Thursday, August 16, 2012

Baca's Mailbag: More on Roles

An excellent question came over the transom earlier today and rather than answering it individually I thought it sounded like the sort of question a lot of players and teams might ask about--so here it is. Btw, before I get started if you haven't checked out Matty's Real Deal podcast over at PBAccess you're missing out. On topic Mike Hinman of Dynasty has some comments about roles in part of his chat with Matty around the 20 minute mark of part 1 you might find interesting.

Question: On a "traditional" layout, do you play your "better" players in the lead or the support position?

Answer: If I'm reading between the lines correctly the real question is who is expendable and who has to be on the field. Are you better off risking your best players in the lead (where they are more likely to be shot out) or do you sorta hold them in reserve hoping that your leads set up your supports for the close out more often than not. The answer to this concern is, it depends. In the lower divisional ranks my tendency would be to play my best players in the killer role(s) and trust they are just gonna be that much better. Conditions might temper that call if my supports aren't up to the job. Now I'm forced to think about what's gonna work better. Depending on how the team operates you may or may not have some flexibility. If the team is an everybody plays arrangement maybe the best choice is to put the best players together for one clearly stronger than the rest line. Or when necessary play your leads (and best players) either back-to-back or on both lines if you're running multiple lines.
Once you've moved up the divisional ranks some all the teams tend to be more closely matched across the board and maybe the "answer" now relates to your team's style of play. If you are an aggressive team that wants to use movement and speed keep your best players in the lead roles. If you're comfortable playing some defense and counterpunching maybe they need to be in the support roles. Or here's a thought: Maybe they can fill differing roles within the same match depending on how that match is playing out. One point they take the leads. Another maybe they play together on the attack wire as lead and support. And so on. There are some outside the box options.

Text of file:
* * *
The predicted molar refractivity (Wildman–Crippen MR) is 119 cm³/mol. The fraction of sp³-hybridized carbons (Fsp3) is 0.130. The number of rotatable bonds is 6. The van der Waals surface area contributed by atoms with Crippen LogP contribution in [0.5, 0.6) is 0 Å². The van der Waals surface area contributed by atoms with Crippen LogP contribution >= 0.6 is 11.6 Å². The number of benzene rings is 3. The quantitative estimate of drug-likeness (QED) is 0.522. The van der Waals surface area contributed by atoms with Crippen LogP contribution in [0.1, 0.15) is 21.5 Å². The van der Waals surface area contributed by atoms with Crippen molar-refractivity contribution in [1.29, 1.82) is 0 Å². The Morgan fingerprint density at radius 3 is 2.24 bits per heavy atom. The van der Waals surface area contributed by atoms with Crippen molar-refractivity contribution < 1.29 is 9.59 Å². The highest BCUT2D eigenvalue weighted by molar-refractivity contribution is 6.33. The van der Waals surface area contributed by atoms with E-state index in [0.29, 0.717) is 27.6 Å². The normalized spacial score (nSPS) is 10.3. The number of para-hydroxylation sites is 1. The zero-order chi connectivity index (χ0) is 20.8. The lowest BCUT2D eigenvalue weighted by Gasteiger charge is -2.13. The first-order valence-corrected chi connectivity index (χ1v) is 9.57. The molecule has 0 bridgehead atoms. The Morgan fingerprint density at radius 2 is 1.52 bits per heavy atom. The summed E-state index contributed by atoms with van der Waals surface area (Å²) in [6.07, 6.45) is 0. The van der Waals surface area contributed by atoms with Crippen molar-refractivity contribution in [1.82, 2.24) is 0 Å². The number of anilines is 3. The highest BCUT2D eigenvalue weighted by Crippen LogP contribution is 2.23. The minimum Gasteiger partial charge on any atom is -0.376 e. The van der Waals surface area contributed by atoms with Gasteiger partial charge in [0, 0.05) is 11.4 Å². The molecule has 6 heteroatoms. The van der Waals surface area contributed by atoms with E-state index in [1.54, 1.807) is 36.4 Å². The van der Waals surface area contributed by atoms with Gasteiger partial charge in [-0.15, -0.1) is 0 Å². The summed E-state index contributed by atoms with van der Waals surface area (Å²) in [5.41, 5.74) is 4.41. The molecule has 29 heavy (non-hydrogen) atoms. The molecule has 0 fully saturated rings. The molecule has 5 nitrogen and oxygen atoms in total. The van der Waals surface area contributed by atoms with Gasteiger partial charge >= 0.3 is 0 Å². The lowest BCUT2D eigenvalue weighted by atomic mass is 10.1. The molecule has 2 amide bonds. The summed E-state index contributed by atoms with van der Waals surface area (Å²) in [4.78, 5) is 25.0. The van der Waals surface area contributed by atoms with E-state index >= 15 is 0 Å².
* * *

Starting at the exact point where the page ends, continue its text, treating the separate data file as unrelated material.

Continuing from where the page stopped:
Whatever different options you might want to consider get enough reps in practice so that when the points are for real all your players step on the field with confidence in the game plan. Always, always, always remember; If it doesn't happen in practice it won't happen in the tourney.
As should be clear by now there is no simple, one size fits all answer. In the long term the best answer is to develop versatile players capable of stepping into different roles.

While there are adjustments and "tricks" that can help pull out those critical points during an event the real work happens in practice. There are ways to help players expand their horizons and for teams and coaches to perhaps discover hidden talents in their players. One of the simplest is to force players to play the different roles during practice. Odds are they will complain--at least at first--because players get comfortable doing what they do and the most important first step in building a more versatile roster is to force them out of their comfort zones. Remember even motivated players struggle to push themselves to their limits and less gung ho types never come close. If you never demand more you will never get more.